Equation 14 and 15 are the mathematical
representation that was employed to determine the time spent indoor and outdoor
by any person living either in an urban or rural environment. In a more concise
manner, they can be written as
where Li represent the variables and Ti represents the parameters. The values of these parameters Ti can be calculated from the relative percentage spent indoor and outdoor of the timeslot for each activity.
Using the model and data acquisition: In obtaining the appropriate values
of the variables and their corresponding model parameters, questionnaire was
administered to people residing at Lagos State and Benin City representing urban
dwellers and some villages in Edo State representing rural dwellers. In order
to consider a larger proportion of the populace, people were grouped based on
the closeness and similarities of their activities. It was assumed that the
sampled population is engaged in one activity or the other, either schooling
(student) or working (workers). For convenience, we have not considered the
non-working class, though the models described by Eq. 16
and 17 can be used to accommodate the non-working class (including
Pensioners, Job seekers and full house wife). The timeslot for occupation of
the aforementioned group of people would be taken as zero. The time spent for
other activities and the percentage indoor and outdoor for each of the activities
will vary from person to person. The summary of the average time slot for urban
dwellers for each of the activity is presented in Table 2
while Table 3 presents the values of Ti estimated
from αi and βi for each of the activities. Similar
presentations have been made for rural dwellers in Table 4
Equation 16 and 17 have been solved by
developing FORTRAN subroutine to evaluate numerically the time spent for indoor
and outdoor activities using their dependable variables.
summary of the average time slot for urban dwellers for each of the activity
for the eight groups of people considered in this study|
of Ti estimated from αi and βi for
each of the activity as applicable to urban dwellers|
summary of the average time slot for rural dwellers for each of the activity
for the four groups of people considered in this study|
of Ti estimated from αi and βi for
each of the activity as applicable to rural dwellers|
results of the computation of time spent outdoor for urban and rural dwellers|
RESULTS AND DISCUSSION
The results of the computation are presented in Table 6 for urban and rural dwellers. The average time spent for outdoor activity by an average city dweller has been calculated to be 4.88 h. This is the mean average time of the data presented in Table 6. Similarly, the average time spent for outdoor activity by an average rural dweller has been calculated to be 6.45 h. This implies that average city dwellers spent 20.33% of the total time per day exposed to atmospheric radiation while an average rural dweller spent 26.88% of the time per day exposed to atmospheric radiation. This time of exposure is enough to cause a large accumulation of both radioactive and solar radiation and dose in the body, which could result to several side effects. These effects can results to sickness or infections, which could be terminal in nature.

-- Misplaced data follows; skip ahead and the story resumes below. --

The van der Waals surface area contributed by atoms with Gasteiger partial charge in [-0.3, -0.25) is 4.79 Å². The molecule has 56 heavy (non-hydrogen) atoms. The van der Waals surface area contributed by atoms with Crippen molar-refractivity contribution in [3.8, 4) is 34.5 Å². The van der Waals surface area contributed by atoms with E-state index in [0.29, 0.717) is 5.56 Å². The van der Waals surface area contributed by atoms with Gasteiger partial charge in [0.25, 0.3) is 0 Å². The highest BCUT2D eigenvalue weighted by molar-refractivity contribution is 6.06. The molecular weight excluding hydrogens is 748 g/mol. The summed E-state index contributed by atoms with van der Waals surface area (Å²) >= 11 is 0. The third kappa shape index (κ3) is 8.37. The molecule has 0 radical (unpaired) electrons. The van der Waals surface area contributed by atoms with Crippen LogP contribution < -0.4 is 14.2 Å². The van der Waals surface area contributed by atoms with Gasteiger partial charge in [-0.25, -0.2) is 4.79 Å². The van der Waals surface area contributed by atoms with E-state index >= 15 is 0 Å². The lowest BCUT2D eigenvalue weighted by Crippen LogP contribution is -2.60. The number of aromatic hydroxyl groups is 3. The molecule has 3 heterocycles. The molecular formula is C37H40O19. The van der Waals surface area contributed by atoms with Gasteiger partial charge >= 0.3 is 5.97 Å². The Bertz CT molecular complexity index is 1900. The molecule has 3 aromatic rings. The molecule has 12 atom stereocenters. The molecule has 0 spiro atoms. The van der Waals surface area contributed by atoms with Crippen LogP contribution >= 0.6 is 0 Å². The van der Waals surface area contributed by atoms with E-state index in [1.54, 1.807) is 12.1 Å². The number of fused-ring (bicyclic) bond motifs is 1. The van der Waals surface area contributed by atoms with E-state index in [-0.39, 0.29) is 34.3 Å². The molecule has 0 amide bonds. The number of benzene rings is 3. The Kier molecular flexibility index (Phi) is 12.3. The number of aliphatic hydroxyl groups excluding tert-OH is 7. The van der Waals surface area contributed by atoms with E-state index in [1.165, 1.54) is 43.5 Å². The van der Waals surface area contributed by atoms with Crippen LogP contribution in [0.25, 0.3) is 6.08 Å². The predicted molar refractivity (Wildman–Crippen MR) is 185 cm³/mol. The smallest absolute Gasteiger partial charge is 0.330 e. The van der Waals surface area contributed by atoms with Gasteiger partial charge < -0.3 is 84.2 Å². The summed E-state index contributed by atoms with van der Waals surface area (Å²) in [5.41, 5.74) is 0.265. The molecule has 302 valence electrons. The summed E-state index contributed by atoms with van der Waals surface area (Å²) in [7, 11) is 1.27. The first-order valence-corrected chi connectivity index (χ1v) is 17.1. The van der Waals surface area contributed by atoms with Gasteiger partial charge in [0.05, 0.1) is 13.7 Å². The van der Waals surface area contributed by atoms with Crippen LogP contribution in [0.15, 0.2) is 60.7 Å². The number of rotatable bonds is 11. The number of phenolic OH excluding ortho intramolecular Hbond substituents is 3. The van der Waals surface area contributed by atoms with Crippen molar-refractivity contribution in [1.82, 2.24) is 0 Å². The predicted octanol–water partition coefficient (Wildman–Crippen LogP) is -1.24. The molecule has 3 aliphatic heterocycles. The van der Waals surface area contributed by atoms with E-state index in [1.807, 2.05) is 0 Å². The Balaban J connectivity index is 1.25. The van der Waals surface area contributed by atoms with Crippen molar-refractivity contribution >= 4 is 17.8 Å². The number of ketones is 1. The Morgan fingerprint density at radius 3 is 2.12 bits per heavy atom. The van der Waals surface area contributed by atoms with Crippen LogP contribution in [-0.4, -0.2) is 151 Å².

The sample variance for the data presented in Table 6 for urban and rural dwellers are 2.489 and 2.46, respectively. This enables us to estimate the extent of deviation from the mean value in order to predict the confidential interval. It follows therefore that the time spent by average city dweller for outdoor activities is between 2.391 and 7.369 h, while the time spent by an average rural dweller for outdoor activities is between 3.99 and 8.91 h. Rural dwellers are more exposed to atmospheric radiation than city dwellers. This follows therefore that rural dwellers absorb more radiation than urban dwellers. This is likely responsible for the high rate of skin infections (deformation) such as tumor, cataracts, abnormal nail and short life span among rural dwellers.
We have attempted, in this study, to develop a mathematical representation
of the time spent for outdoor and indoor activities by urban and rural dwellers.
The mathematical model representation has been used to calculate the occupancy
factor for outdoor activities by urban and rural dwellers. The occupancy factor
for city dweller is between 2.391 and 7.369 h with a mean of 4.88 h, while that
rural dweller is between 3.99 and 8.91 h with a mean of 6.45 h. This corresponds
to the time for radiation exposure and absorption during the day time. This
in turn would predict the total amount of radiation absorbed, given the exposure
rate for the urban and rural populace. This is of a particular interest in the
determination of dose from nuclear radiations released into the environment
from nuclear accident, nuclear weapon test and UV radiation.
The model presented in this research for the city and rural dwellers can also be used as an economic index to determine the level of productivity in a given population.